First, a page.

Cardiovascular, or cardio, exercise consists of any physical activity that significantly increases your heart rate. It plays an important part in helping you maintain a healthy weight and reducing your risks for diseases ranging from heart disease to diabetes. While regular cardiovascular exercise is important to include in your weekly schedule, it is possible to include too much cardio.
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Purpose of Cardio
Cardiovascular exercise has several purposes when it comes to your exercise routine. One of the primary reasons to include cardio is the increased amount of calories it burns. Cardio exercises require more energy to sustain the same intensity of exercise than strength training or resistance exercises. As such, more calories are burned to replace the used energy. Cardio is also important for building cardiovascular strength due to its effects on your heart. It can help increase your lung endurance when made a regular habit.
Overtraining occurs when you push your muscles too far past their healthy threshold. In any cardio workout, the muscles undergo stress, which in turn activates muscular hypertrophy, or muscle building. However, when you push the muscle too hard, the stress can cause potentially serious damage including muscle pulls, muscle tears or damage to other supportive tissues such as your ligaments and tendons.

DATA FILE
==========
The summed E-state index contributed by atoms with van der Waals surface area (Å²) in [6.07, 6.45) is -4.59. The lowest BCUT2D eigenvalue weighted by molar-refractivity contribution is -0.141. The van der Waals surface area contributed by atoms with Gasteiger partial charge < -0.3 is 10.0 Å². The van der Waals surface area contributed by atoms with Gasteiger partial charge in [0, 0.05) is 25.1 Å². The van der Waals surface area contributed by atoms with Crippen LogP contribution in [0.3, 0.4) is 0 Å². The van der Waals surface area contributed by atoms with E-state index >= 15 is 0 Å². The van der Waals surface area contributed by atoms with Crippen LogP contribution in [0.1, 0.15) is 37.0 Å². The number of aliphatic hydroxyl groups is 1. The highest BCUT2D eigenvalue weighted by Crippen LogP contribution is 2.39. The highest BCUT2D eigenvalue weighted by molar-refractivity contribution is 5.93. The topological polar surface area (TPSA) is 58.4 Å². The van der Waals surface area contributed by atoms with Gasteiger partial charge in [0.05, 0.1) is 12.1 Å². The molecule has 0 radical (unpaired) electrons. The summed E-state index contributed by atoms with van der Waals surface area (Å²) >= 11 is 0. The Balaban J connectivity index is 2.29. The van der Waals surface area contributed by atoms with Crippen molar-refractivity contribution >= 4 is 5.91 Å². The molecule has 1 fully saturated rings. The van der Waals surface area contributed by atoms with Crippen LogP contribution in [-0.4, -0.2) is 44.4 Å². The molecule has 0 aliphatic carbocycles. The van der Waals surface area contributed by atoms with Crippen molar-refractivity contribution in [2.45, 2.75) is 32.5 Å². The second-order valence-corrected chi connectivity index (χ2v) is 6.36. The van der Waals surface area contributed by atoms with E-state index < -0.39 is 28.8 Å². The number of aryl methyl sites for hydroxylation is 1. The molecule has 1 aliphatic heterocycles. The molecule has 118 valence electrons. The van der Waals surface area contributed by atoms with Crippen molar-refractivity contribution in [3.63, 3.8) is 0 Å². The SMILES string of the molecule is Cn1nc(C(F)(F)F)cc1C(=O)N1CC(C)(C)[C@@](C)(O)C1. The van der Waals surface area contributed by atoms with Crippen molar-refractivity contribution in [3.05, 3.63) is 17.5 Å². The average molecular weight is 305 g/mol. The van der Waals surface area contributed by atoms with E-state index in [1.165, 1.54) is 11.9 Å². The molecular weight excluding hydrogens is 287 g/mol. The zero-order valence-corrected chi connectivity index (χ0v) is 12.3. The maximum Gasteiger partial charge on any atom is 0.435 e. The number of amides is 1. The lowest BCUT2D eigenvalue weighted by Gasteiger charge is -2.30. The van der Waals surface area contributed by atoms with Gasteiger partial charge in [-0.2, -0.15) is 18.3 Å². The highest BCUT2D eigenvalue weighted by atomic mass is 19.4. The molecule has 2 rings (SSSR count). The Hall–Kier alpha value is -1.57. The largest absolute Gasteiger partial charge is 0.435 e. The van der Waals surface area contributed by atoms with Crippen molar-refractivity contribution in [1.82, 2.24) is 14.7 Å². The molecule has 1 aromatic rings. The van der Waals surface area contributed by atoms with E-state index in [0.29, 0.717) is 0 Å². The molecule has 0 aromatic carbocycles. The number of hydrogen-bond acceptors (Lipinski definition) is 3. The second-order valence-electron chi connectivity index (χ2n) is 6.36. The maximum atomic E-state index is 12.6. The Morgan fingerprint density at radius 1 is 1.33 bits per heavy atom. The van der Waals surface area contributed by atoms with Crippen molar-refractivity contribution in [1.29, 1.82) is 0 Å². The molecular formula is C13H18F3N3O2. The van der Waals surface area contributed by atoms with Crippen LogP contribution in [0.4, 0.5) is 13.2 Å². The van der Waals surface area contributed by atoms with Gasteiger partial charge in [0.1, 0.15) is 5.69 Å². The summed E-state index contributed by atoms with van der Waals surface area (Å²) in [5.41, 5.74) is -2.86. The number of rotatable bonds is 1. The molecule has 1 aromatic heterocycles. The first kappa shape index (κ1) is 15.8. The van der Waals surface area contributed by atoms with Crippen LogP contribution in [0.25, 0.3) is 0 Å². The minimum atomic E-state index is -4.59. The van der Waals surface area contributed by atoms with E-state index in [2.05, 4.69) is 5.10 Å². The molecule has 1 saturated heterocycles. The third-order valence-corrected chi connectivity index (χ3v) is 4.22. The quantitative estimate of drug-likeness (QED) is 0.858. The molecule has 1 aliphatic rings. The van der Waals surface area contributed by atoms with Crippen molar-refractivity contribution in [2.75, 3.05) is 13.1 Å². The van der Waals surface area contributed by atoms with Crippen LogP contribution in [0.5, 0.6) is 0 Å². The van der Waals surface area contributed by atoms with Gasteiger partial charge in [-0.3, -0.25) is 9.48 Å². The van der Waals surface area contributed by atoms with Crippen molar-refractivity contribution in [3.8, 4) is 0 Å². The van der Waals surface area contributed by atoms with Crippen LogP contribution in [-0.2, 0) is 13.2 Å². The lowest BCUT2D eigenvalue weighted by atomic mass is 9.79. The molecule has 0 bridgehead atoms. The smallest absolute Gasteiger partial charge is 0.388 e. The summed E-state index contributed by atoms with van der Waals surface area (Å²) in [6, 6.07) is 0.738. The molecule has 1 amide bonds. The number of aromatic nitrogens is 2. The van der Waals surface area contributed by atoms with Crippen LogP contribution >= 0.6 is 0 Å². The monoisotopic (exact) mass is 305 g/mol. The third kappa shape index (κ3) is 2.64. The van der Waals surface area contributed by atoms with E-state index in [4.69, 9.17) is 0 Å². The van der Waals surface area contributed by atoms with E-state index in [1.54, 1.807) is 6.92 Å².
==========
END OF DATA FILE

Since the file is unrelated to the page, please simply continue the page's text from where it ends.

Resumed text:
Fat vs. Muscle
Whenever you exercise, you burn both fat and a small amount of muscle. However, the amount of muscle you typically lose is not significant. When you do too much cardio at once, you run the risk of increasing the amount of muscle you burn as the body struggles to keep up with the increased level of energy being used by the body. When you combine excess cardio with an improper diet, such as one that drops your total calorie intake below 1500 calories, the risk of burning significant muscle increases.
All adults should aim for 150 minutes of moderately intense aerobic exercise each week. Moderately intense aerobic exercise includes activities like walking, jogging, light swimming, hiking and biking. For better results, the Centers for Disease Control and Prevention recommends increasing these types of exercises to 300 minutes per week or increasing the intensity level if only 150 minutes are done per week. If you plan to exercise more than 300 minutes per week, talk to your doctor first to make sure that the level of exercise is appropriate for your individual health condition and to avoid overtraining.